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By the end of the 20th century
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l3UDNORH



Joined: 16 Oct 2014
Posts: 2
Location: England

Post By the end of the 20th century Reply with quote
but has been decades in the making, the result of a tangle of conspiring forces:

New global economy: In 1962, 28 percent of jobs were in manufacturing. In 2011, that number was at 9 percent. Disappearing manufacturing jobs were replaced by lower-wage jobs in the service sector. That means more people have lower-paying jobs with fewer benefits. A recent report says that the typical American worker is twice as productive as in 1979, for essentially the same wages as 1979.

Welfare reform: In 1996, cash benefits that went to more than 5 million families were virtually eliminated. "Welfare" became Temporary Aid for Needy Families (TANF), received by 1.8 million families with children; 75 percent of those benefits go to children. That's about the same number of families that were receiving aid in 1964.

Political shifts: A turn in political climate, starting with the Reagan administration, began reversing the belief that government should play a role in improving people's lives, and earnestly began transferring powers back to the states, unwinding the direction of FDR's New Deal and other social-welfare programs. This "New Federalism" meant a steep cut to direct aid to cities for mass transit, public-service jobs, public works and economic development help.

Prison rates: By the end of the 20th century, the United States had locked up more of its people than any democracy in history. The number of people in the corrections system rose from 4.3 million in 1990 to 5.5 million in 1996. High rates of incarceration have created a large new class of the hard to employ - and many ex-offenders are banned from any kind of government help.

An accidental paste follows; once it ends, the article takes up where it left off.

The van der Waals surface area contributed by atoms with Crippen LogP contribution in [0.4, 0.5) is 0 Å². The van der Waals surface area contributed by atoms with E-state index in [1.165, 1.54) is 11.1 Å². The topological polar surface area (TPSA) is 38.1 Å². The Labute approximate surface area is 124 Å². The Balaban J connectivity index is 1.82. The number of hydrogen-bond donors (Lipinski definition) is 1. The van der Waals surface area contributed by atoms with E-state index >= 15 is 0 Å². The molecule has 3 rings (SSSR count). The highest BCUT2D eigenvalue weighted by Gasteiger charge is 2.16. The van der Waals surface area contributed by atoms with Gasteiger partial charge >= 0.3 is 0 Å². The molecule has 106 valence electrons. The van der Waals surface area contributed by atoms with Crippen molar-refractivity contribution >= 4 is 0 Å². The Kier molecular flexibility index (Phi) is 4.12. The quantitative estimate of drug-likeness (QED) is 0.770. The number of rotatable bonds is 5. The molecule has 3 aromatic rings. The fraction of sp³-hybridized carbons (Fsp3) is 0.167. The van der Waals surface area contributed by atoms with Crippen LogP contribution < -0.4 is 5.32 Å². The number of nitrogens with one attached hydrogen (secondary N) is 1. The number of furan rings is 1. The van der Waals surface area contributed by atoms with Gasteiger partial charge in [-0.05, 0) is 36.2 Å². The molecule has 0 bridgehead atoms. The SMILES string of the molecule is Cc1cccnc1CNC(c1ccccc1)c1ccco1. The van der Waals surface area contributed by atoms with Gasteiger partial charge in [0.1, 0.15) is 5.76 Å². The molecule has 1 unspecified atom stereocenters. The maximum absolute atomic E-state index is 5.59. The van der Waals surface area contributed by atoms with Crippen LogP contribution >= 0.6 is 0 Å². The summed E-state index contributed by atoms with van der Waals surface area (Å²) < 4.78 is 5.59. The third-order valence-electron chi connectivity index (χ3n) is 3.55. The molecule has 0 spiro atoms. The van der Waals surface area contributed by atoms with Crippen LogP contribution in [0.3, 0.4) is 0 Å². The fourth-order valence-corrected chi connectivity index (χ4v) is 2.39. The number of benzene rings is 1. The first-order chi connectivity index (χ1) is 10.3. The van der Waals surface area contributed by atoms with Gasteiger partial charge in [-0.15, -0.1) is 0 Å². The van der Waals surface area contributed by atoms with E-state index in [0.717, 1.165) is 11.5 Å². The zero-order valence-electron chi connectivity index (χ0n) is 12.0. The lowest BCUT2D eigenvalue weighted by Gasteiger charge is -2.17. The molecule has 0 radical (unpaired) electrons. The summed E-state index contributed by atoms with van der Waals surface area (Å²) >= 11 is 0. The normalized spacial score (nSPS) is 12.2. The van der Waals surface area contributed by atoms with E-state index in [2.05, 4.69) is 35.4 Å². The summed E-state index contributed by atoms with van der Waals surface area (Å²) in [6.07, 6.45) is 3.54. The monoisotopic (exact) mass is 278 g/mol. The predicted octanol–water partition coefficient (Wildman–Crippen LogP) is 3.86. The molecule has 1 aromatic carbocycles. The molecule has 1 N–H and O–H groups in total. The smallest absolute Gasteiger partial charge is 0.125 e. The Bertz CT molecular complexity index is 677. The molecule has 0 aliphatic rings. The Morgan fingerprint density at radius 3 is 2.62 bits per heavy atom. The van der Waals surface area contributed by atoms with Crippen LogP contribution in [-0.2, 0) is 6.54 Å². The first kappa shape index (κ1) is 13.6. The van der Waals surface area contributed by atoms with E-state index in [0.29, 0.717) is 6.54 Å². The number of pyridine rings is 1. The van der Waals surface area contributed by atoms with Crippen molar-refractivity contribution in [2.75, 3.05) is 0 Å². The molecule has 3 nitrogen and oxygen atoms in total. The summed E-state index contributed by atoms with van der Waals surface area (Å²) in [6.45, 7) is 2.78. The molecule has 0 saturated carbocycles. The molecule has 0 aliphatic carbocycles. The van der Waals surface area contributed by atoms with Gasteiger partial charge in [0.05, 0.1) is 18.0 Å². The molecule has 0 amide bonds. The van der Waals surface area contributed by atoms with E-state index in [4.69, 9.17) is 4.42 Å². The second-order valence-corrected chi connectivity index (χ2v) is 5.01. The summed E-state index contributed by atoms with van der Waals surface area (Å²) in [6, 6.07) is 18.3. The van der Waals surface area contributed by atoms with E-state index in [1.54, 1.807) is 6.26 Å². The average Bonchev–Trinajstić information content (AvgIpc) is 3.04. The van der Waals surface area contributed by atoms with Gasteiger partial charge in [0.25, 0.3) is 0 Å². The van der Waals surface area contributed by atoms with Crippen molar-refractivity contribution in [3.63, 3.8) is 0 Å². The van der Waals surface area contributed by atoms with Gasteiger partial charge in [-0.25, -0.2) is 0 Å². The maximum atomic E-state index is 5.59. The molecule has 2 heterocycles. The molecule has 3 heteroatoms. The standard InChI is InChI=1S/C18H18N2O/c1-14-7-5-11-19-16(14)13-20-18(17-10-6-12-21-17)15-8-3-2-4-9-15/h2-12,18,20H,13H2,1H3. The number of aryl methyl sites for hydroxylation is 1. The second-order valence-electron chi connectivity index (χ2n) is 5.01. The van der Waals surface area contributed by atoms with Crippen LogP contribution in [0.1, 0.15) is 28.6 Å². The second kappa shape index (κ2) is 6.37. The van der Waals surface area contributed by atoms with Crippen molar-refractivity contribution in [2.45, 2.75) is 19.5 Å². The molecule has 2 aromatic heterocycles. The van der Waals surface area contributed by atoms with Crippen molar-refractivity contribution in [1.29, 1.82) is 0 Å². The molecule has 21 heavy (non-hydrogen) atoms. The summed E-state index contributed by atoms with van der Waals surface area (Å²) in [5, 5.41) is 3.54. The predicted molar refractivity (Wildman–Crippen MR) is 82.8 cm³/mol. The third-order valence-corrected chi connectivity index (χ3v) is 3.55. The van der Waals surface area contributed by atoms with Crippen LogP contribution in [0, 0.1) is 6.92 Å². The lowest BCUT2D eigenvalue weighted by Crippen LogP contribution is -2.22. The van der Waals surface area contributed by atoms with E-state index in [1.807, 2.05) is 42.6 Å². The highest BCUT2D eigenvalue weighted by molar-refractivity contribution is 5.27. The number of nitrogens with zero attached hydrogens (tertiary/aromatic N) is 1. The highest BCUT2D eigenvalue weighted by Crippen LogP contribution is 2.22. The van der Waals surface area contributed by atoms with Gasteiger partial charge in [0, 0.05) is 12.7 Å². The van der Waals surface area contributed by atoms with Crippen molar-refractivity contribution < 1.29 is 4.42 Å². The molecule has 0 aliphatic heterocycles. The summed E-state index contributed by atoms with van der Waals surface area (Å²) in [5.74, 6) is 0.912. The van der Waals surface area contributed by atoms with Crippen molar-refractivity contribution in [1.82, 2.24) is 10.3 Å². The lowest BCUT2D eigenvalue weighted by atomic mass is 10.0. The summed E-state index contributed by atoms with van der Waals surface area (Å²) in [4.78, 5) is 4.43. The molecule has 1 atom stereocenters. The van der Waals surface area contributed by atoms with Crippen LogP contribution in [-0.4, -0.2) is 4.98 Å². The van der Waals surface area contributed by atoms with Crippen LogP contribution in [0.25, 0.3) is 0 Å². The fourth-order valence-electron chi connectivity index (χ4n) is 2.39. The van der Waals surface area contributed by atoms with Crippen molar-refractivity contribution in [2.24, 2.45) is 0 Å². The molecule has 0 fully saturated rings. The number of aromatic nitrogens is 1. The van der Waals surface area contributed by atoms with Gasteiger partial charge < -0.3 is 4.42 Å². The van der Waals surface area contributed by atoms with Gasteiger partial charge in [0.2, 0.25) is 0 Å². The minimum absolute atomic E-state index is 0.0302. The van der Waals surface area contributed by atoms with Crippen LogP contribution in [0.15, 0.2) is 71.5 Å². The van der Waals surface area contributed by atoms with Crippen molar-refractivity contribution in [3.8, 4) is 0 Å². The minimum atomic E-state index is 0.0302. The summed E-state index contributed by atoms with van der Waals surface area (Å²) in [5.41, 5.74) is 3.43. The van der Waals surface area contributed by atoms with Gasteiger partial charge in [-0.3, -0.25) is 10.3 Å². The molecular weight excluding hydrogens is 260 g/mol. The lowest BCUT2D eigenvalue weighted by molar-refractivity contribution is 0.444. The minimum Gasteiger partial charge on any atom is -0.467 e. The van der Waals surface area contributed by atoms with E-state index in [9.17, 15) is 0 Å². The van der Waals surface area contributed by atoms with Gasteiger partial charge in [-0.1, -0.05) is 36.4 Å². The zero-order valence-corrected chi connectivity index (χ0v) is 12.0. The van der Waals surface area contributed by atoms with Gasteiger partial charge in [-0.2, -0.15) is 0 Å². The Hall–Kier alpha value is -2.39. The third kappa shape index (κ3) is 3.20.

Reduce the number of jobs, pay less for the ones that are left, and decrease the help the government gives: You couldn't design a better set of forces to drive more and more people into poverty if you tried. Layer a brutal recession on top of this, with rising foreclosures and bankruptcies, and you end up with a country falling behind - not just in fully employed workers, but in the number of Americans who don't have enough to survive in one of the world's richest nations.

If you like, you can choose an easier way to understand poverty. It's a view favored, unfortunately, by many conservatives in Congress and elsewhere who believe that once upon a time, Americans had a strong work ethic that has since eroded into a nation of lazy spongers, indulged by an ever-growing government that provide benefits that discourage people from honest hard work. The more we give people, the more we discourage them from getting a job and pulling their weight. The jobs are there; you just have to get out there and get one.

As maddening as that view can be in the face of the facts, it's easy to see why someone would choose this easy set of assumptions. The reality is complex, daunting and frightening. It speaks

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Hollister
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